We waited for Justin to arrive, then layered up and enjoyed the quick 8-mile descent to the pretty town of Santa Maria for lunch.
Finding a restaurant in Santa Maria proved to be a fairly challenging ordeal, most places we passed by were closed, one place we did find which was open would only serve us coffee and cake, insufficient fuel for the next climb. After a quarter of an hour passing back and forth along the busy narrow twisting main street, we found a delightful old wood panelled building where a charming elderly waitress served each of us a large bowl of delicious pasta. Note that Switzerland is an expensive place to stay, best to live here on the cheap if you can. Three bowls of pasta served with a coke cost almost 70 pounds. Over lunch Justin had been subdued, by his standards at least, and it was clearly apparent that he did not relish the next climb. I decided to keep him company over the pass, he had been doing a lot of solo mountain climbing over the last few days and when you’re feeling low and tired it is always helpful to have a fellow cyclist close by to offer you some moral support.
Justin on the tight hairpin section at the foot of the Umbrail pass.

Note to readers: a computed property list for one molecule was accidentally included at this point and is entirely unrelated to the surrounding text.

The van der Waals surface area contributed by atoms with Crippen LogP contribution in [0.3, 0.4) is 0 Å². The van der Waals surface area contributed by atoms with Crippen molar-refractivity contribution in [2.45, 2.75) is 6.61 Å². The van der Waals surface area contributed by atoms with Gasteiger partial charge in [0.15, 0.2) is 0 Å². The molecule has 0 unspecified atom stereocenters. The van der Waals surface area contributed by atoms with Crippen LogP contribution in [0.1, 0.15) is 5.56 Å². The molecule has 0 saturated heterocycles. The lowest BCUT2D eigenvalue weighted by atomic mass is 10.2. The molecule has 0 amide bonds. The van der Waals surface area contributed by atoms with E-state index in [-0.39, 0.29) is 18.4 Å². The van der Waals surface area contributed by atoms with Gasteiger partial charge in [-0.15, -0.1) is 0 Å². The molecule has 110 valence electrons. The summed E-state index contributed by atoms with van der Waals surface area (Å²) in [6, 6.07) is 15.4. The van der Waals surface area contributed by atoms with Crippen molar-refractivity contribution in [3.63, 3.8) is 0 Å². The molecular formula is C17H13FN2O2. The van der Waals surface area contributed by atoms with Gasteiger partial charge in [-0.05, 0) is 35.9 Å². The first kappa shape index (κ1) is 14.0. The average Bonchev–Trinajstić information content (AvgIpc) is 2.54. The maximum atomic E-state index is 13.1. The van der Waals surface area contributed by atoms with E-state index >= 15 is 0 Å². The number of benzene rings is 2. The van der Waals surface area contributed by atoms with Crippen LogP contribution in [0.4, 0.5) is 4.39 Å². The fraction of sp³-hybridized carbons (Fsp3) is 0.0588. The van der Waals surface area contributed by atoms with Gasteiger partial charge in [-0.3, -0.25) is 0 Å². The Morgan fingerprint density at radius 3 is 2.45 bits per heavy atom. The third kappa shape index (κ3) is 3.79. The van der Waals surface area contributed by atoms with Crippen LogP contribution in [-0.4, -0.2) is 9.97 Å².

The Umbrail pass is an 8-mile, 8% average gradient HC climb. The climb starts off with a series of steep tight hairpin turns. The weather had turned cool with a slight drizzle, so leaving the restaurant we dressed in gilets and arm-warmers before the climb began. As a reasonable climber I enjoy riding the tight hairpin turns and like the idea of gaining elevation in a more direct fashion. Thin woodland, in some parts recently forested, lined the road on this section of the climb and we were afforded some excellent views back across the valley towards the Offenpass. In the distance the weather looked dark and full of rain, but luckily it didn’t catch up with us and apart from a short period of moderate rain, for the most part we were kept dry. After around 4-miles we had ascended through the woods and leaving the hairpins behind the road opened out to reveal a picturesque grassland plateau. Large boulders lay strewn across the plateau, the river flowed noisily alongside the road, snow-covered mountain peaks were all around. The path of the road was clear to see in the distance, this was a classic alpine climb and a real joy to ascend. Justin was just a few meters behind and I took the opportunity to take some decent photos of him scaling the pass. Something to show the grandkids.